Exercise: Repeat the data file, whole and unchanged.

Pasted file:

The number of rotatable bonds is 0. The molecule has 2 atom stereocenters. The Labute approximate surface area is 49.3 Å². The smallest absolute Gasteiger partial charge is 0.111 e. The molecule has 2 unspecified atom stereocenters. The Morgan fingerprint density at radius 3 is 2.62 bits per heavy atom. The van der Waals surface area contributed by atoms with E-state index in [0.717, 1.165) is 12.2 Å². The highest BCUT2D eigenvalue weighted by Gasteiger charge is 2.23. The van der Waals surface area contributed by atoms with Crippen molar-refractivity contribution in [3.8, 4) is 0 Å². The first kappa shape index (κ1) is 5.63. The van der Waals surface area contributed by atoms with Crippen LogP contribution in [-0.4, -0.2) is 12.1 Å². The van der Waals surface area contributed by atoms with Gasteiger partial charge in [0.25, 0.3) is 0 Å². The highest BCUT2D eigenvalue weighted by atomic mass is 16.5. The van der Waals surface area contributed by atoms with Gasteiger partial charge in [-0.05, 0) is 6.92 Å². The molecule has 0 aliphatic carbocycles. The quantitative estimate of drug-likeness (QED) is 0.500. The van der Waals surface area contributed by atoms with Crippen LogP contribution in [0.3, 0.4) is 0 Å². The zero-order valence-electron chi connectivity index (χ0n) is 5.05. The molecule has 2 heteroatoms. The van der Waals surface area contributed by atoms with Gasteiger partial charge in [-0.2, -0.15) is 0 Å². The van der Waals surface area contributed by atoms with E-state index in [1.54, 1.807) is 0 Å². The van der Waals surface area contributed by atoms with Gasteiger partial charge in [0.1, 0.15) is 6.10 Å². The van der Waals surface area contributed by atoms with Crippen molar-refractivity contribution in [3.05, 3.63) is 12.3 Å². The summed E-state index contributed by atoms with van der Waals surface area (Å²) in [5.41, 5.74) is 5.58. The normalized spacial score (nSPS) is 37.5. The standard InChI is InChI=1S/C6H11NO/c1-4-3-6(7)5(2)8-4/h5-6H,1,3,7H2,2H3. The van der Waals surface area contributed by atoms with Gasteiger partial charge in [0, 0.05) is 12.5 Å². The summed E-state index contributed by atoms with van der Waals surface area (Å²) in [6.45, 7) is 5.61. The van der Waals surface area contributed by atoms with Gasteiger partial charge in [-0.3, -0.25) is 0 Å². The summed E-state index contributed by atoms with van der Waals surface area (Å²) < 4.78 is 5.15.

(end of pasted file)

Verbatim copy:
The number of rotatable bonds is 0. The molecule has 2 atom stereocenters. The Labute approximate surface area is 49.3 Å². The smallest absolute Gasteiger partial charge is 0.111 e. The molecule has 2 unspecified atom stereocenters. The Morgan fingerprint density at radius 3 is 2.62 bits per heavy atom. The van der Waals surface area contributed by atoms with E-state index in [0.717, 1.165) is 12.2 Å². The highest BCUT2D eigenvalue weighted by Gasteiger charge is 2.23. The van der Waals surface area contributed by atoms with Crippen molar-refractivity contribution in [3.8, 4) is 0 Å². The first kappa shape index (κ1) is 5.63. The van der Waals surface area contributed by atoms with Crippen LogP contribution in [-0.4, -0.2) is 12.1 Å². The van der Waals surface area contributed by atoms with Gasteiger partial charge in [0.25, 0.3) is 0 Å². The highest BCUT2D eigenvalue weighted by atomic mass is 16.5. The van der Waals surface area contributed by atoms with Gasteiger partial charge in [-0.05, 0) is 6.92 Å². The molecule has 0 aliphatic carbocycles. The quantitative estimate of drug-likeness (QED) is 0.500. The van der Waals surface area contributed by atoms with Crippen LogP contribution in [0.3, 0.4) is 0 Å². The zero-order valence-electron chi connectivity index (χ0n) is 5.05. The molecule has 2 heteroatoms. The van der Waals surface area contributed by atoms with Gasteiger partial charge in [-0.2, -0.15) is 0 Å². The van der Waals surface area contributed by atoms with E-state index in [1.54, 1.807) is 0 Å². The van der Waals surface area contributed by atoms with Gasteiger partial charge in [0.1, 0.15) is 6.10 Å². The van der Waals surface area contributed by atoms with Crippen molar-refractivity contribution in [3.05, 3.63) is 12.3 Å². The summed E-state index contributed by atoms with van der Waals surface area (Å²) in [5.41, 5.74) is 5.58. The normalized spacial score (nSPS) is 37.5. The standard InChI is InChI=1S/C6H11NO/c1-4-3-6(7)5(2)8-4/h5-6H,1,3,7H2,2H3. The van der Waals surface area contributed by atoms with Gasteiger partial charge in [0, 0.05) is 12.5 Å². The summed E-state index contributed by atoms with van der Waals surface area (Å²) in [6.45, 7) is 5.61. The van der Waals surface area contributed by atoms with Gasteiger partial charge in [-0.3, -0.25) is 0 Å². The summed E-state index contributed by atoms with van der Waals surface area (Å²) < 4.78 is 5.15.